for Windows Oracle Database Tips by Donald Burleson
15 Oracle instances onto a single server and I need advice on the
proper way to size my SGA for each instance.
In a shared
environment, it's important to observe the optimal sizes for each
and the optimal data buffer size (using v$db_cache_advice). I have
complete Oracle SGA sizing details in my book
Tuning: The Definitive Reference".
Make sure to tread these
notes on SGA sizing.
Update: Oracle technology is constantly
changing, so don't miss my new notes on updates
to Oracle PGA behavior. Also see these important notes on over-riding
In 10g, you may consider using Automatic Memory Management (AMM)
and set the sga_max_size parameter to give the total SGA allocation.
Wasting expensive RAM resources is a bad thing
and the goal of the Oracle DBA is to maximize the SGA region with
intelligent SGA sizing techniques.
If you only have Oracle on the server, start by
reserving 10% of RAM for Linux or 20% or RAM for Windows. With
whatever RAM is left-over:
- Optimize the instance
by determining the optimal size for db_cache_size,
PGA Sizing - Determine the optimal
total RAM for PGA regions (pga_aggregate_target) to minimize
disk sorts and maximize hash joins
Sizing your SGA
The SGA sizing
tasks include optimizing settings for sga_max_size (not
recommended for large databases where manual allocation is more
effective) and the
various configuration parameters for db_cache_size,
db_xk_cache_size, shared_pool_size, large_pool_size, and
other memory objects give the dba better control of system global
area (SGA) component sizing. Some
parameters to consider in SGA sizing include:
-- This parameter sets
the hard limit up to which sga_target can dynamically adjust
sizes. Usually, sga_max_size and sga_target will be the same
value, but there may be times when you want to have the
capability to adjust for peak loads. By setting this parameter
higher than sga_target, you allow dynamic adjustment of the
-- This parameter is new
in Oracle Database 10g and reflects the total size of memory
footprint a SGA can consume. It includes in its boundaries the
fixed SGA and other internal allocations, the (redo) log
buffers, the shared pool, Java pool, streams pool, buffer cache,
keep/recycle caches, and if they are specified, the non-standard
block size caches.
SGA Sizing on a dedicated
For dedicated Oracle servers, the maximum
total RAM SGA size can be computed as follows:
OS Reserved RAM - This is RAM required
to run the OS kernel and system functions, 20% of total RAM for
MS-Windows, and 10% of total RAM for UNIX/Linux
Oracle Database Connections RAM - Each
Oracle connection requires OS RAM regions for sorting and hash
joins. (This does not apply when using the Oracle multi-threaded
server or pga_aggregate_target .) The maximum amount
of RAM required for a session is as follows:
2 megabytes RAM session overhead
Oracle SGA Sizing for RAM - This is determined
by the Oracle parameter settings. The total is easily found by
either the show sga command or the value of the
We should subtract 20 percent from the total
available RAM to allow for MS-Windows overhead. Windows uses RAM
resources even when idle, and the 20 percent deduction is necessary
to get the real free RAM on an idle server. Once the amount of RAM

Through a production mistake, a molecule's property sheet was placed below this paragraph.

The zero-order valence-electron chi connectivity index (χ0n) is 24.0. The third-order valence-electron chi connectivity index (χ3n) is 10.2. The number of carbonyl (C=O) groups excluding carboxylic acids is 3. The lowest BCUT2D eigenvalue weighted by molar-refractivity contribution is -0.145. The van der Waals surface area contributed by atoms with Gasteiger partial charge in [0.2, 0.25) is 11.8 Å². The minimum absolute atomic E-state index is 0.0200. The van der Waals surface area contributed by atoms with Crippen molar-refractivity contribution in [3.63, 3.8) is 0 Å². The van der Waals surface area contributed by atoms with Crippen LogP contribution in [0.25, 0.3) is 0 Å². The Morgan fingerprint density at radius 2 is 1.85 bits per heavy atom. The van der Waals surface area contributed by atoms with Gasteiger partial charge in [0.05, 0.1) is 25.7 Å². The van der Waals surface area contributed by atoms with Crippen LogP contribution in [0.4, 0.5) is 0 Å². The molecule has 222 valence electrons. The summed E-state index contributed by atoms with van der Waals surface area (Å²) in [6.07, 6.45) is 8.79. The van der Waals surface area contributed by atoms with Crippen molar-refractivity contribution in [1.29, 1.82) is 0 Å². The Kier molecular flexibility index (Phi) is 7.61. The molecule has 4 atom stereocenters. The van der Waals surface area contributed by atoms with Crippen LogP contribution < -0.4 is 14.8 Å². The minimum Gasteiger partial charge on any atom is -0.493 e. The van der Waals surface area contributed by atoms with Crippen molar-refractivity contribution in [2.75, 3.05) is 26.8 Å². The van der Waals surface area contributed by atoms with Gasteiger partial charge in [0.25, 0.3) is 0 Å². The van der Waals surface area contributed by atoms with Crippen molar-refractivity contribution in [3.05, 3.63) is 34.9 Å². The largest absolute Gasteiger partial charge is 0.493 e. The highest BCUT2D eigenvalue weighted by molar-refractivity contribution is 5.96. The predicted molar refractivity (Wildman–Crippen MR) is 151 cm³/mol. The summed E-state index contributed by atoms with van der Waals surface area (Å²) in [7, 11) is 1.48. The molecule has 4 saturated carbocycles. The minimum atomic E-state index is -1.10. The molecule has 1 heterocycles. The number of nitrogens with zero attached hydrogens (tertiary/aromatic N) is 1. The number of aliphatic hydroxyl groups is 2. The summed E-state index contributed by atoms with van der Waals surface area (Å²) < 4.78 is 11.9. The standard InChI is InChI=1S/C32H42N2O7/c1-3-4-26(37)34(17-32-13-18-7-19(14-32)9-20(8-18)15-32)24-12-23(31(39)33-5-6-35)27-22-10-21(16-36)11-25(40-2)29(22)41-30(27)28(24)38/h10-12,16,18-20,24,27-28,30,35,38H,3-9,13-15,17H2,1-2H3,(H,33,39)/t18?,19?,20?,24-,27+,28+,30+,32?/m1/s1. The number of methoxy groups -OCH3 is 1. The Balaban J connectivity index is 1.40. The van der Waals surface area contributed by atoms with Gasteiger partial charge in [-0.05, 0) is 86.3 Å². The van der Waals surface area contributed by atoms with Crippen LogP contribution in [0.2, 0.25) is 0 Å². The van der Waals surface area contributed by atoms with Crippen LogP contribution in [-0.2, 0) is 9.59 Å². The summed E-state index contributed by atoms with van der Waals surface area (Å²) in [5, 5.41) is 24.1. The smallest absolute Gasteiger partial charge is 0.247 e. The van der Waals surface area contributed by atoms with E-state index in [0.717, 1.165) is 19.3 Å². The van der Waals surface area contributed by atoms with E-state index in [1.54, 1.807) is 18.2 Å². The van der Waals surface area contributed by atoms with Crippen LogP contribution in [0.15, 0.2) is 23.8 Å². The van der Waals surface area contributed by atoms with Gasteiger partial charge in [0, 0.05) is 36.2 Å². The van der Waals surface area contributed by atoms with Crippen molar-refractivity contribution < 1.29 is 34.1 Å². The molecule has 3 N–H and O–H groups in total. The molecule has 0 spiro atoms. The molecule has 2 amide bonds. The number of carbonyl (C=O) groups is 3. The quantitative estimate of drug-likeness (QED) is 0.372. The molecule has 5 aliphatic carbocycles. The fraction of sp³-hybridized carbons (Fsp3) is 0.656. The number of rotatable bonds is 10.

on the server is known, we will be in a position to size the Oracle
SGA for optimal RAM usage.
Oracle RAM on
To see how much RAM you have on your MS-Windows server, you can go to start
settings > control panel --> system, and click on the "general" tab (refer to
Figure 1). Here we see that this server has 1,250 megabytes of RAM.
The MS-windows system display screen.
Now that we
know how to tell the size of our MS-Windows RAM and the size of the SGA, we
have to consider the RAM usage for Oracle connections.
Server Resources in MS-Windows
In MS-Windows we can use the performance manager screen to observe the
resource consumption of the Oracle Windows server (refer to Figure 2). The
performance manager is hidden deep inside the Windows menus, but can be found
by following start > settings > control panel > administrative tools >
The MS-Windows server performance monitor.
performance monitor plots three metrics:
Let's take a
closer look at the MS-Windows performance monitor. Figure 2 is a time-based
snapshot of an Oracle databases resource consumption at startup time. These
lines form signatures (known usage patterns) that reveals some interesting
patterns inside Oracle:
1. RAM Usage
The yellow line is RAM usage, and we see the first spike in the RAM when the
SGA is allocated and a short spike in RAM as the database is mounted.
Usage The blue line is the disk I/O, and we see the disk I/O activity
peg at the point where we mount the database. This is because Oracle must
touch every data file header to read the system change number (SCN).
3. CPU Usage
The green line is CPU and it is interesting to note that the CPU never
goes above 50% during Oracle database startup.
For PGA sizing, we need to know the high
water mark (HWM) of Oracle connections and the average RAM needs to
minimize disk sorts and maximize hash joins.
The high water mark of connected Oracle
sessions can be determined in several ways. One popular method uses
Oracle login and logoff system-level triggers to record sessions in
a statistics table.
Another method uses Oracle STATSPACK to display
the values from the stats$sysstat table, or the
v$resource_limit view (only after release 8.1.7, because of a
In sum, SGA sizing is relatively
straightforward push-pull of the competing RAM needs of the internal
SGA pools (buffer, library cache), the external RAM for PGA, and the
If you like Oracle tuning, you may enjoy my new book "Oracle
Tuning: The Definitive Reference", over 900 pages
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